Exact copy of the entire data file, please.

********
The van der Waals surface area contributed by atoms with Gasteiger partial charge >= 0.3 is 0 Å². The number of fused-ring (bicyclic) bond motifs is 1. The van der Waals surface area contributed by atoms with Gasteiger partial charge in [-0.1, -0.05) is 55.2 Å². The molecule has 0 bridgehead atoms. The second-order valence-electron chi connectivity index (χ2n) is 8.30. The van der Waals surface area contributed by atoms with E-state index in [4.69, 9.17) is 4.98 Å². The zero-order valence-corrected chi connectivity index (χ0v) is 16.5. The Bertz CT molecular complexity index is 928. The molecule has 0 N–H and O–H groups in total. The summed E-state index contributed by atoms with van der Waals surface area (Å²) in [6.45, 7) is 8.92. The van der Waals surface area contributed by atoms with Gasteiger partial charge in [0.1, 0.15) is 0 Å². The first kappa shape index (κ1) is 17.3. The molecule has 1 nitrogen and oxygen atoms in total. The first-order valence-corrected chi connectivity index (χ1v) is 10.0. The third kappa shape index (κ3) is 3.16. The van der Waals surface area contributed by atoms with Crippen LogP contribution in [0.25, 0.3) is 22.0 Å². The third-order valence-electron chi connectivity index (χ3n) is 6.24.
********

The van der Waals surface area contributed by atoms with Gasteiger partial charge >= 0.3 is 0 Å². The number of fused-ring (bicyclic) bond motifs is 1. The van der Waals surface area contributed by atoms with Gasteiger partial charge in [-0.1, -0.05) is 55.2 Å². The molecule has 0 bridgehead atoms. The second-order valence-electron chi connectivity index (χ2n) is 8.30. The van der Waals surface area contributed by atoms with E-state index in [4.69, 9.17) is 4.98 Å². The zero-order valence-corrected chi connectivity index (χ0v) is 16.5. The Bertz CT molecular complexity index is 928. The molecule has 0 N–H and O–H groups in total. The summed E-state index contributed by atoms with van der Waals surface area (Å²) in [6.45, 7) is 8.92. The van der Waals surface area contributed by atoms with Gasteiger partial charge in [0.1, 0.15) is 0 Å². The first kappa shape index (κ1) is 17.3. The molecule has 1 nitrogen and oxygen atoms in total. The first-order valence-corrected chi connectivity index (χ1v) is 10.0. The third kappa shape index (κ3) is 3.16. The van der Waals surface area contributed by atoms with Crippen LogP contribution in [0.25, 0.3) is 22.0 Å². The third-order valence-electron chi connectivity index (χ3n) is 6.24.